Great point, Brent! That's also where AFPOE can be helpful. Responses which come off like "because...
Wendy Dorchester
Hire for culture, train for skill! Love this. Jared, you have always emulated great culture in every...
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Category contains 1 blog entry contributed to teamblogs

Posted by on in Property Management
It’s always fun when you have the opportunity to sit down with an industry business leader who has a passion for making the intangible tangible, the non-measurable measurable. Such was the case with long-time multifamily professional Jared Miller, who views a company’s culture as the real power that makes an organization’s engine run smoothly and efficiently. Jared is no stranger to a how culture can optimize performance during his career with companies such as Lane, RedPeak, Bainbridge and currently Homestead Development Partners – and in a variety of roles and company types, from marketing leader to operations and asset management, from fee to owned to development to being a partner in his current firm, to all of the above simultaneously. He was awarded MultiFamily Executive’s first ever “Rising Star” award in 2010, and was an NAHB “Pillars of the Industry” finalist for best marketing campaign in 2007. He gets it; he really gets it. “Our current economy is very stable, our industry continues to perform quite well for owners, operators and investors, and as a nation we are seeing full employment for the first time in many years” says Miller. “Culture has always been a differentiator, but now it’s an imperative – it’s the only lever that can impact overall experience end-to-end, and therefore turnover among both employees and residents.” So what is the end-to-end experience? Miller emphasizes it’s really about “everyone who touches your company,” adding that, “it can’t be about only your employees, although everything flows from their cultural...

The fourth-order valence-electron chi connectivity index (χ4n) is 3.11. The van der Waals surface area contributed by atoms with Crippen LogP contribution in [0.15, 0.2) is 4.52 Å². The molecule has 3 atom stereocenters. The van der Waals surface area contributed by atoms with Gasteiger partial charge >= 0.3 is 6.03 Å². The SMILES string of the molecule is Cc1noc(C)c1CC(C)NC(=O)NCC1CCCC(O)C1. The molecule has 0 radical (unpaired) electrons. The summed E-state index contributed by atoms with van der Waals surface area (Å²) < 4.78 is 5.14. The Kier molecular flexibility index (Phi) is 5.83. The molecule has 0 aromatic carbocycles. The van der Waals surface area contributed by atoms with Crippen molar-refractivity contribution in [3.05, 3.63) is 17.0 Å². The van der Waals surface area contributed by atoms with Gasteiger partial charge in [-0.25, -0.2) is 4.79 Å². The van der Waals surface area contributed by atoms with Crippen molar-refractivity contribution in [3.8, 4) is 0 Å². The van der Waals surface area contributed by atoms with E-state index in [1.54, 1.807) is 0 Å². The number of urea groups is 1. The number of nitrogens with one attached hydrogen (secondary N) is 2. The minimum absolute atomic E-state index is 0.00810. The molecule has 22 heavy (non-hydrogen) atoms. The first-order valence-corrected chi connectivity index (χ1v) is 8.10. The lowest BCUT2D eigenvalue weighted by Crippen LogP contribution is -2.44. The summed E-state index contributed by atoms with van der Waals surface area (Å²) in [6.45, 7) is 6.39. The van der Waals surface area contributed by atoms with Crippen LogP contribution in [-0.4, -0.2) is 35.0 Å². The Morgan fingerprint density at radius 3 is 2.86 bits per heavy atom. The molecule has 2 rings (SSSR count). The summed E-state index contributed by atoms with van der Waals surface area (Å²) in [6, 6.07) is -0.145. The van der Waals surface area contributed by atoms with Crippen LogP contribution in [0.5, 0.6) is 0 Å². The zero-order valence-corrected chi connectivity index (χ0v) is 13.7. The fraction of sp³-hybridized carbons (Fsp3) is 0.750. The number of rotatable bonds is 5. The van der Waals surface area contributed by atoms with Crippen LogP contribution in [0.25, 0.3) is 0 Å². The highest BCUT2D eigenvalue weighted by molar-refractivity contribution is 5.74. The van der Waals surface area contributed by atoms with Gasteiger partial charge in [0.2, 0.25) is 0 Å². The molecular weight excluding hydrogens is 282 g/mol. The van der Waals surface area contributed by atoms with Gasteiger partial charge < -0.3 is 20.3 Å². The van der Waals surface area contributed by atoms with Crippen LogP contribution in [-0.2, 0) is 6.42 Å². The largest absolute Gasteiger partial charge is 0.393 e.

Posted by on in Property Management
Features You probably know someone who has recently purchased a new vehicle.   It’s all about the touch screen features, navigation, blue tooth, wi-fi connections, adjustable cup holders and maybe the average miles per gallon. No one has to tell you it has a motor, four wheels, or even a transmission.  Its a vehicle!   Every vehicle has those components.  But what makes it different?  What makes it special? Locating Cup Holders Applying this descriptive process to our apartments; creates features out of hidden attributes in our apartment homes.  We can make these items into “cup holders.”  The specialized knowledge about these details can add to our expertise and establish our authority about our product. Are you selling the extra shelf in the refrigerator, the energy star appliances or the hundred lineal feet closet storage? Or are you giving them the “four wheels” – Here is the kitchen, There is the closet… Finding the “cup holders” will make you stand out from your competition. Point out the number of shelves in the cabinets. The Energy Star Electric range has two cooking racks and a broiler pan. The programmable thermostat is rated to save “insert your data here..”, either a percent, or a specific dollar amount every year.  This type of data is available for most appliances.  You can point out savings opportunities for every appliance in the apartment. Calculate the cubic feet of storage space in the cabinets, linen closet or pantry.Know the potential savings from the Energy Star appliances. (Energy Star)...

Posted by on in Property Management